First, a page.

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Oct 28

2021

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The Need to Act Inclusion for Persons with Disabilities

In a world full of digital solutions, life is as good as stagnant if one cannot adapt to new technologies that now connect the world and make things happen. A large number of people with various disabilities remain disadvantaged when it comes to accessing ICT’s. Dr Feza T Azmi in her article on the subject of digital access to ICT’s for persons with disabilities contends that globally, about 15 per cent of the population lives with some form of disability of this figure, 80 per cent live in developing countries. 

Their state has made society hinder them from fully participating and achieving their full potential in life. Some of the barriers faced by persons with disabilities are best removed by the use of assistive technologies. The coming of the Covid-19 pandemic has taken its toll on the situation and hence exacerbating it to alarming levels. 

For a country like Zambia whose debate on all-inclusive digital transformation has been waging for some time now, the window for calling for a digital just society is closing in. 

It remains to be seen whether many acts and clauses will be implemented in support of people with special needs. 

In addition to the laws and policies such as the Persons with Disabilities Act No. 6 of 2012, and the National Policy on Disability that Zambia has, like many other countries it has ratified the United Nations (UN) Convention on the rights of persons with disabilities. 

With a new Ministry of Technology in place, the question of how best Zambia can become more inclusive in terms of digital rights remains on the lips of everyone. It is not a new question, but a fairly old one begging for a more pragmatic approach as the current ones are not adequate. 

Mr Thomas Mtonga, a respected academician also known as the first-ever blind lecturer at Zambia’s highest institution of learning, the University of Zambia (UNZA), wrote on his Facebook page on April 18th,2020 and he said:

 “Most of the time, people with disabilities are at the peripherals of information receiving and usually, they are considered at the very last minute for anything good in society.”

The wisdom and foresight in that thought were relevant then and even more relevant now. He could not have said it better. What caught my attention in his write up is that he expressed the need to train people with disabilities how to cope with times so that they in turn can teach other people with similar disabilities.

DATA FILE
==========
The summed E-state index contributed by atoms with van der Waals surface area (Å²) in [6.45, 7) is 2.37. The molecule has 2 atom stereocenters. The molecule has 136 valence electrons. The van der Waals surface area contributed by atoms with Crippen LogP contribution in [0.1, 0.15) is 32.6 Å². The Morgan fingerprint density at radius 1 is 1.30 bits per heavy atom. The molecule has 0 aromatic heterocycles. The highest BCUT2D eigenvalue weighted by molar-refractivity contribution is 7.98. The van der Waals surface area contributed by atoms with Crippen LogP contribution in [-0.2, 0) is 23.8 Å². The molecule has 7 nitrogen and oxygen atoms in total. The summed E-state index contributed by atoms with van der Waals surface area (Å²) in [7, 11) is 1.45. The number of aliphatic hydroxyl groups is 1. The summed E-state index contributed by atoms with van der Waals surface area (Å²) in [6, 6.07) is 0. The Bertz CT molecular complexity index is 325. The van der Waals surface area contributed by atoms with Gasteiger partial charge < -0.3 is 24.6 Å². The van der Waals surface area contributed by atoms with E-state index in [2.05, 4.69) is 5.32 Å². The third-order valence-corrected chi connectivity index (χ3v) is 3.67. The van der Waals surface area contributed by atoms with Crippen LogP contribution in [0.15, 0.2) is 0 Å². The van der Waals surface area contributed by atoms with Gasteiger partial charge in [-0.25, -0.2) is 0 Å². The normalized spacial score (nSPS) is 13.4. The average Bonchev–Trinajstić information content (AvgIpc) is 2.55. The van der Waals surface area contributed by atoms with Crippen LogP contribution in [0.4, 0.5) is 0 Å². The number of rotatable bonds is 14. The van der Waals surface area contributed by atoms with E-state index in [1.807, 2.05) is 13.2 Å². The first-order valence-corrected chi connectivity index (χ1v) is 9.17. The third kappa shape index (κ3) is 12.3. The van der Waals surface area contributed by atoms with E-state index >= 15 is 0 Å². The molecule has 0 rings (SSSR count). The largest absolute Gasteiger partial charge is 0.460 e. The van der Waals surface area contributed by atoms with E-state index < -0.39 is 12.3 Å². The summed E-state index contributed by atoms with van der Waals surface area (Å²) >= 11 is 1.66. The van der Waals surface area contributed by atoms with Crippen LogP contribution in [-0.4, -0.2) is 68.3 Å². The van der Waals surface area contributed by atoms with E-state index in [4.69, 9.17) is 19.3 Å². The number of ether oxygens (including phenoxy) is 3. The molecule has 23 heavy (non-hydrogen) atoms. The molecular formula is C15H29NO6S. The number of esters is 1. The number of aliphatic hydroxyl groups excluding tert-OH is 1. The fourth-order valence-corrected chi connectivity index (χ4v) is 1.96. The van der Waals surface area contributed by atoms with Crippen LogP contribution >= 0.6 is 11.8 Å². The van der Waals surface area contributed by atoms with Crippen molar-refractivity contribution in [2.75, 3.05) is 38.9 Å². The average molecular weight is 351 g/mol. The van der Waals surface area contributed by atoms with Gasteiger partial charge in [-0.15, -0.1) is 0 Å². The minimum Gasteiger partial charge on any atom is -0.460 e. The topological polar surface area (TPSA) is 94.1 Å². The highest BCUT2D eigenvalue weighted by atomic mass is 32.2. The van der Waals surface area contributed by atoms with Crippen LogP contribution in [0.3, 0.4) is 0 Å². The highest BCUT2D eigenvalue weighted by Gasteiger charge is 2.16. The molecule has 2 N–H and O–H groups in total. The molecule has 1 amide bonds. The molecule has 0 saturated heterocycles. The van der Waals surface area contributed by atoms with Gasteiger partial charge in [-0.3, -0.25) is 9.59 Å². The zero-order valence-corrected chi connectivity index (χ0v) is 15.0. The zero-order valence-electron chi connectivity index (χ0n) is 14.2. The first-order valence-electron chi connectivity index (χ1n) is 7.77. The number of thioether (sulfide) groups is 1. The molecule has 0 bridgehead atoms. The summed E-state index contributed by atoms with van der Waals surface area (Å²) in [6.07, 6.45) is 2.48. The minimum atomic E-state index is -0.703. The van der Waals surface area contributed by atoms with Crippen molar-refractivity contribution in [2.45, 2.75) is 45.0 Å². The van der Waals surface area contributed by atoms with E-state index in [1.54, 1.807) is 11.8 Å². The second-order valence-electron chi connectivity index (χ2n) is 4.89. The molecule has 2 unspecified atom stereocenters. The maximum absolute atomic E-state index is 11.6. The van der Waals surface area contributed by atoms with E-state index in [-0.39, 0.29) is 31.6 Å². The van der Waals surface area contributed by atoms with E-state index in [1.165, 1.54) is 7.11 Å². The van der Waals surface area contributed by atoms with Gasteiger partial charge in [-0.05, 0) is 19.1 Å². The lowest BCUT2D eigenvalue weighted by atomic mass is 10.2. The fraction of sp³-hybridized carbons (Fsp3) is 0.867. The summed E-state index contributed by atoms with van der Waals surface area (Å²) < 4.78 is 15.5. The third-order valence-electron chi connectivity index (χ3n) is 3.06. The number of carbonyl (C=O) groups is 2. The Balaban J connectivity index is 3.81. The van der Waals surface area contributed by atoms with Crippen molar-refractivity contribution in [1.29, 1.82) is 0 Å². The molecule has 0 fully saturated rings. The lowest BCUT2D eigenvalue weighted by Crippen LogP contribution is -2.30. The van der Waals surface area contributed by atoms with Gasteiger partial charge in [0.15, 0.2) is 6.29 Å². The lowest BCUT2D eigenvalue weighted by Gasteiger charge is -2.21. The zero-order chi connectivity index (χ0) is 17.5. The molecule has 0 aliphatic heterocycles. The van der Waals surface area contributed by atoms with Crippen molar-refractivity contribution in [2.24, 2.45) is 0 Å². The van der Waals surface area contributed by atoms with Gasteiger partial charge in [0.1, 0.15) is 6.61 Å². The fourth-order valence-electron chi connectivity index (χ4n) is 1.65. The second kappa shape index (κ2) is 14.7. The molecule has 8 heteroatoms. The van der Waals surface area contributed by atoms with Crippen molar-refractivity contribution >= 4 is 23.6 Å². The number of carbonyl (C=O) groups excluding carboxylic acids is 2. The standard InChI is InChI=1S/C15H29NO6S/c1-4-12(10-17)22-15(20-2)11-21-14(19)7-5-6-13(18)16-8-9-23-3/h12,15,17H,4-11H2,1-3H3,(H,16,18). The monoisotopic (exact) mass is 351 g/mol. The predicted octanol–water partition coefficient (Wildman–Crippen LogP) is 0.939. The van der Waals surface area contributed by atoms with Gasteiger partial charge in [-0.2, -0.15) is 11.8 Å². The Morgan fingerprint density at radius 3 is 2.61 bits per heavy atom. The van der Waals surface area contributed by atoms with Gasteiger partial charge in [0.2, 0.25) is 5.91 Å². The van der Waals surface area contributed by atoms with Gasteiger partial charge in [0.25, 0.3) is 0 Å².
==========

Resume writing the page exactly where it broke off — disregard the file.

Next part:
More about Mr Mtonga here explains how he has managed to overcome many challenges as a person with a disability. 

Mr Wilson Macharia, a visually impaired tutor at the Centre for  Human Rights, University of Pretoria equally accorded me a heartwarming chit-chat about how the differently-abled are generally excluded in all sectors of life. 

What makes his story much more interesting is that he has defied odds.

Mr Macharia is a consultant in disability rights and an LLD candidate. He has been involved in designing and implementing key projects and policies aimed at eliminating the barriers that impede the full and effective participation of persons with disabilities.

What are some of the hardships you had to overcome that you perceived as hindrances in your journey of success?

Undoubtedly, I have faced setbacks in the process of advocating for inclusion, often as a result of attitudinal barriers. In September 2017, I underwent four intense recruitment stages for a job that required a person with a certificate in any field. Out of over 200 applicants, only 50 of us qualified and were invited for a contract signing open day but I was then notified that the systems I would be expected to work with were not accessible for visually impaired persons. My Law degree, experience or determination did not matter. My dignity was stripped off, but with time, I have learnt to use this experience in changing the perception of disability through proposing practical solutions to the challenges we face.

My experience has made me resilient, persistent and committed to the cause, notwithstanding the stumbling blocks I have faced; to walk the talk and lead by example. The case I recently won against the company which denied me the opportunity is a clear demonstration that there are remedies that can be pursued.  

 Do you think people with disabilities in Africa have the same opportunities as those without disabilities?

Yes! I believe we have. The challenge is that we are often denied most opportunities, due to ignorance of our abilities, negative stereotypes, and discrimination.

 Zambia has a new ministry of technology, what do you think or what processes would you advise the government to prioritise to ensure digital inclusion for people living with different disabilities?